Wheels of Change



Thirty-nine-year-old Maha al-Qahtani stepped out of her bedroom of her family's apartment about 9:30 a.m. Friday. Her lipstick was on, her hair swept back. A folded prayer rug and packed overnight bag were tucked under her arms, in case Maha -- a Saudi wife, mother and IT specialist -- was about to begin an extended stint in jail.

Maha turned to her husband Mohammed al-Qahtani, waiting for her in the living room.

"Yalla," she said. "Let's go."

With that -- and a nervous burst of laughter between the couple a few minutes later when her husband handed her the car keys -- Maha moved to the vanguard in what is currently the hottest political issue in Saudi Arabia, where lavish public-welfare programs have helped tame the unrest roiling much of the Arab world.

Saudi activists, encouraged by the Arab Spring and by the outlets for expression offered through Facebook and Twitter, declared Friday a day for Saudi women to take to the streets, behind steering wheels.

Saudi Arabia remains perhaps the only country in the world where women are banned from driving -- even though no law explicitly bars Saudi women from driving. Saudi leaders from King Abdullah on down have said they believe Saudi women should be allowed to drive.

Inside and outside Saudi Arabia, some tend to see the ban as a frivolous issue -- the stereotype being a Saudi woman princess in sunglasses wanting a little independence as she drives to Starbucks for a latte.

Activists and writers like Eman Fahad al Nafjan, a blogger, doctoral student, and mother in Riyadh, call the impact of the ban profound, saying that it limits women's mobility into female employment and education, despite efforts by King Abdullah to boost both. And in a kingdom that the International Labor Organization says is the only country in the Gulf Cooperation Council with a significant poverty rate, the ban is a drain on the resources of women, forcing many households to pay thousands of dollars a year for drivers, opponents say.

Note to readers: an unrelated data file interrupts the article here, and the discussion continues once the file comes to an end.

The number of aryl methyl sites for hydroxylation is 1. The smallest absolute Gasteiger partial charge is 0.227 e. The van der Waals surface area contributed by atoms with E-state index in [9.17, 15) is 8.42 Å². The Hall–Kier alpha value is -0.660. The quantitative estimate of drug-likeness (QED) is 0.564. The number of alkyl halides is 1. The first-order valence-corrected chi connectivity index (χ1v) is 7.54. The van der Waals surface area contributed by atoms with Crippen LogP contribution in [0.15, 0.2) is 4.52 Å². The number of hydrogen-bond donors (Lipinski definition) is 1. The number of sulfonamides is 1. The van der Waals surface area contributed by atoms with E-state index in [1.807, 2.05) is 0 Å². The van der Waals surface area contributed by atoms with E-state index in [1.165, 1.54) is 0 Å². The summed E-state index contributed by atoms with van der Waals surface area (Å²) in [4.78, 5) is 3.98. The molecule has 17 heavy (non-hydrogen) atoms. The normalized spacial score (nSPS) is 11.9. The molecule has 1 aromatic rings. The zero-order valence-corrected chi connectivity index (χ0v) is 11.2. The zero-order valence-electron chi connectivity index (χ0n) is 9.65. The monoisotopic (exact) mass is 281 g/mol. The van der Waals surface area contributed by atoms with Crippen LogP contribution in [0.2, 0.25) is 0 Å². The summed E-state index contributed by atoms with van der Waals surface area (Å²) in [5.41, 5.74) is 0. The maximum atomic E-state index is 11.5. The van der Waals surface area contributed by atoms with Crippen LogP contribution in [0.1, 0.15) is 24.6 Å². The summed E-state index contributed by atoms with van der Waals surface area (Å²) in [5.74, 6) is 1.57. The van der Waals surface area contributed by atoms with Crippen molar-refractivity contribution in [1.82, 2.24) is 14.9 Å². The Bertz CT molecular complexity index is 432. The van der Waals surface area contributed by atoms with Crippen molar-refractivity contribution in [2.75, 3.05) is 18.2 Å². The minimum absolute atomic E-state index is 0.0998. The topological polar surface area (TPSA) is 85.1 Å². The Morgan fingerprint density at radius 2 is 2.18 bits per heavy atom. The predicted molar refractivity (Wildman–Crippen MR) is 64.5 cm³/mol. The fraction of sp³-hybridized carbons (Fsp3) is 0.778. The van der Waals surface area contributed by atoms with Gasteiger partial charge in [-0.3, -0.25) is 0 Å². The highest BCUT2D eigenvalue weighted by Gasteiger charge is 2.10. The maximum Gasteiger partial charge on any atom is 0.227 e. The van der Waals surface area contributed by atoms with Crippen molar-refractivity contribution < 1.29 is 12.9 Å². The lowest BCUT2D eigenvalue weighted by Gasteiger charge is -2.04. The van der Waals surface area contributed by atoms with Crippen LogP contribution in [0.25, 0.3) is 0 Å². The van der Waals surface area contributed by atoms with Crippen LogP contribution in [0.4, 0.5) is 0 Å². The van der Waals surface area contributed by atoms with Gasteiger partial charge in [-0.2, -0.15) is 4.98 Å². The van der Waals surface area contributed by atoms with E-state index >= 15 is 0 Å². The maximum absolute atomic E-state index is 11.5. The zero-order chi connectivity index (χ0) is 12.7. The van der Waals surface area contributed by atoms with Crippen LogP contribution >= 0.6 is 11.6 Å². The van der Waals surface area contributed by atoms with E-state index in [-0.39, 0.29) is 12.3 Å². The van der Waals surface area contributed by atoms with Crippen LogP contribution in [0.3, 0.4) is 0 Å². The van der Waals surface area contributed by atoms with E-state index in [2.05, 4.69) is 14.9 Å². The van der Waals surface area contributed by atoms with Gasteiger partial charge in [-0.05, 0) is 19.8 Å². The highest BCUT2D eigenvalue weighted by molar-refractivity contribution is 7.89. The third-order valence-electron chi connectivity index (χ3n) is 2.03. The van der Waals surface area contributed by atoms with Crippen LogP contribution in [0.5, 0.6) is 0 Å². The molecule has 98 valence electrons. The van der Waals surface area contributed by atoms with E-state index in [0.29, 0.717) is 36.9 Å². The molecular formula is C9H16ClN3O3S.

Saudi's religious fundamentalists are dead opposed to lifting the ban. Their support for the monarchy is typically seen as essential to the kingdom's stability.

"In Egypt the issue is the constitution, civil rights, democracy" -- matters that challenged the very existence of the Egyptian government, Nafjan, the blogger, said over coffee on the eve of the protest.

Here, "our issue is no threat to the government -- whether women drive or not," Nafjan said. With the biggest controversy in the kingdom being such a mild one, "the Saudi strategy is to prolong it" rather than clear it out of the way, Nafjan argued, lest a potentially more existential threat to Saudi's monarchy move forward as the next hot issue.

Calls for and against Friday's driving protest were the greatest since 1990, when groups of Saudi women publicly took the wheel of their cars amid the regional upheaval of the Gulf War. Saudi authorities retaliated by trying to block those women from jobs and patronage, and isolate them and their families.

This time, organizers on the women2drive Facebook page urged women to minimize the challenge to the power structure. Women should drive singly rather than in groups, and post a Saudi flag or a picture of the king in their windshield to show their loyalty to the state, organizers of the protest directed. Only women with international licenses should get behind the wheel.

Despite the precautions, religious conservatives unloaded on would-be women drivers in the days leading up to Friday's protest.

The women drivers were "female terrorists" and their vehicles "bombs," one newspaper wrote. A counter-protest site on Facebook urged Saudi men to lash any women who drove (it has since been removed).

The government clamped down as well. Last month, authorities in Khobar city jailed Manal al-Sharif, a 32-year-old Saudi woman who drove and then posted the video evidence on YouTube. Police briefly detained another group of women who took a test spin last week through a back district of Riyadh.